Carter's Energy Insecurity: The Political Economy of Coal in the 1970s

Michael Camp
2014 Journal of Policy History  
Upon taking offi ce in 1977, President Jimmy Carter made energy a major public policy issue, pushing for the creation of a cabinet-level Energy Department. Still pondering the shock of the 1973 OPEC embargo and subsequent oil crisis, Carter sought to put the United States on a fi rmer long-term energy footing by reducing its dependence on OPEC oil. One of Carter's main emphases was conservation, and he created a complex system of tax credits and deductions to encourage Americans to use less
more » ... ans to use less energy. However, recognizing that Americans would not drastically change daily consumption patterns overnight, his plans also included encouragement of domestic energy production in order to further decrease the nation's reliance on foreign sources. One of the main components of the energy security plan was to encourage oil-fueled American electrical utilities to convert their equipment to burn coal instead, which the United States could produce domestically in abundance. This seemingly reasonable strategy proved highly difficult to execute successfully, since the United Mine Workers of America (UMWA) strike in winter 1977-78 greatly impacted Carter's plans. A closer examination of this strike demonstrates that some of the problems Carter encountered in implementing his energy plan were tied to the inability to align the confl icting interests embedded within signifi cant energy policy changes. A new labor contract proposed by coal employers would have slowed the growth of workers' wages over the coming years and (more important) would have also curbed the union's right to strike in the future. More than a hundred thousand miners walked off the job to protest the contract's objectionable provisions. Th ough initially reticent to intervene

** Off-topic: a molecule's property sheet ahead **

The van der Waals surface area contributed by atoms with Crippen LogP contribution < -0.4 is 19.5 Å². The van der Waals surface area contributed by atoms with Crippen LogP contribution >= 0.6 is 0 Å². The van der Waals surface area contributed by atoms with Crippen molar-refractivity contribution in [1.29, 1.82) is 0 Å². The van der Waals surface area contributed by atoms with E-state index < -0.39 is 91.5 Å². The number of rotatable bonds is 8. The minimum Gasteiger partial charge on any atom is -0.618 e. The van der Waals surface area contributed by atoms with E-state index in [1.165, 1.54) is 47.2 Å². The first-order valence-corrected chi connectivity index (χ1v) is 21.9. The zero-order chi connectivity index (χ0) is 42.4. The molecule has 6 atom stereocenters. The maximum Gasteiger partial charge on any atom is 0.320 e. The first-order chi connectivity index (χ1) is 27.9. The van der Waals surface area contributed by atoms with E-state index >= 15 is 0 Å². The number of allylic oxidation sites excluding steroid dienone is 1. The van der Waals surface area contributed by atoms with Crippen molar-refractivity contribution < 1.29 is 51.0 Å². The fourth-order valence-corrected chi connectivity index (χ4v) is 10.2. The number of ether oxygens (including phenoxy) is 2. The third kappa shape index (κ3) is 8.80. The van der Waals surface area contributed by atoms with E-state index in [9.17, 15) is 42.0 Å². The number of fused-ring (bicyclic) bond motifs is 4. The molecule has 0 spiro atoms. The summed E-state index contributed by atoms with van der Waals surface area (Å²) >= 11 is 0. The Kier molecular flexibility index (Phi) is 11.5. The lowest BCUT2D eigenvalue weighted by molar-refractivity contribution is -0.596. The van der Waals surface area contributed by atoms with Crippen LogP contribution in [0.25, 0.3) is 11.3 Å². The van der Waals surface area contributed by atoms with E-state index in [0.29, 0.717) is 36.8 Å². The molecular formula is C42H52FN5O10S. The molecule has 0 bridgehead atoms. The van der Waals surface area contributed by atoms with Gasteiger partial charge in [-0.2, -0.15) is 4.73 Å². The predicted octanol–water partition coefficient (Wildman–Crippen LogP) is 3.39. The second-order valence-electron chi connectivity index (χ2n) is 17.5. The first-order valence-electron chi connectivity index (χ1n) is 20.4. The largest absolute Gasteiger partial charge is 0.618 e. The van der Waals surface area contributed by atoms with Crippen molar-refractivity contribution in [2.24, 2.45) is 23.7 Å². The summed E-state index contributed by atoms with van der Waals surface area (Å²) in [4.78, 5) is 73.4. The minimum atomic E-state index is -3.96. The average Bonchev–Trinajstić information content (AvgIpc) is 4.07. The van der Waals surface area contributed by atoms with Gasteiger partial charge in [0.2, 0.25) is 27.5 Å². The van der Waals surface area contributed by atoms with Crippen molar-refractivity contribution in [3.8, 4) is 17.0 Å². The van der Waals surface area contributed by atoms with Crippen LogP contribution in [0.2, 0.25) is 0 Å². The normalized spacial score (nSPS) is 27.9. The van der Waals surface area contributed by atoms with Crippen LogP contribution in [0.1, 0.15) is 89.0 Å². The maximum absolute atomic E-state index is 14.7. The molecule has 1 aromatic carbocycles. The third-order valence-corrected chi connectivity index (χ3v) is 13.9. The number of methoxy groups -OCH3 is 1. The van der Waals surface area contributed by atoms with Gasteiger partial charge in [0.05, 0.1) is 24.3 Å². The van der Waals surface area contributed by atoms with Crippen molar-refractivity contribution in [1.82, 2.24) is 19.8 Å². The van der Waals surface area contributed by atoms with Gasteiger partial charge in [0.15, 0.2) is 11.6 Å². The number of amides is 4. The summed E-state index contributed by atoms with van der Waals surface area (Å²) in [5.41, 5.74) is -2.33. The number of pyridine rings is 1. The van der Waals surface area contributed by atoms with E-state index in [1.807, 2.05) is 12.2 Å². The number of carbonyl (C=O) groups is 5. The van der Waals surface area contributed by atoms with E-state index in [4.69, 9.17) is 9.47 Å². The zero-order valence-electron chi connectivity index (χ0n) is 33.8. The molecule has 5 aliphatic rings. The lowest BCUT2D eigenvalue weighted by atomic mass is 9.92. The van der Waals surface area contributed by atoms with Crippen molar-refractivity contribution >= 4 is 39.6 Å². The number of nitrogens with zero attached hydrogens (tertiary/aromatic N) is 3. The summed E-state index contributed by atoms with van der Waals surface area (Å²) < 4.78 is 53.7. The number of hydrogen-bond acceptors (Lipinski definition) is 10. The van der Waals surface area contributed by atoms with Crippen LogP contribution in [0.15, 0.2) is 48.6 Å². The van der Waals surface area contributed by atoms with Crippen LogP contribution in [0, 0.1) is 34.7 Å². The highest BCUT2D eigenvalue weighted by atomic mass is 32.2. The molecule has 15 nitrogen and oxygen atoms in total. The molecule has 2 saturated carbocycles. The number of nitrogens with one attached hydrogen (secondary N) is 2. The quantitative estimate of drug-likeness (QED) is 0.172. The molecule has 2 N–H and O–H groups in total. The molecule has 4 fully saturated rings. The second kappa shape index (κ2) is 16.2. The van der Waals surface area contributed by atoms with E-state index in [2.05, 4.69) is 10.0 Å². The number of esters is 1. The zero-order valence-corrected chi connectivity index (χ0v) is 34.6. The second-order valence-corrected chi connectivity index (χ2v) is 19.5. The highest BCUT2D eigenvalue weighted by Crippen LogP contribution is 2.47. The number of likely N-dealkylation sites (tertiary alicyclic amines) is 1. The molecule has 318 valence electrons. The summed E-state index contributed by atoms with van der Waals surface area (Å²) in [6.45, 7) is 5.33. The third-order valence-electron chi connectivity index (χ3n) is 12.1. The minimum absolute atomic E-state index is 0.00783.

doi:10.1017/s0898030614000220 fatcat:rkxcpropdzdxbkbe42hx3a2lhu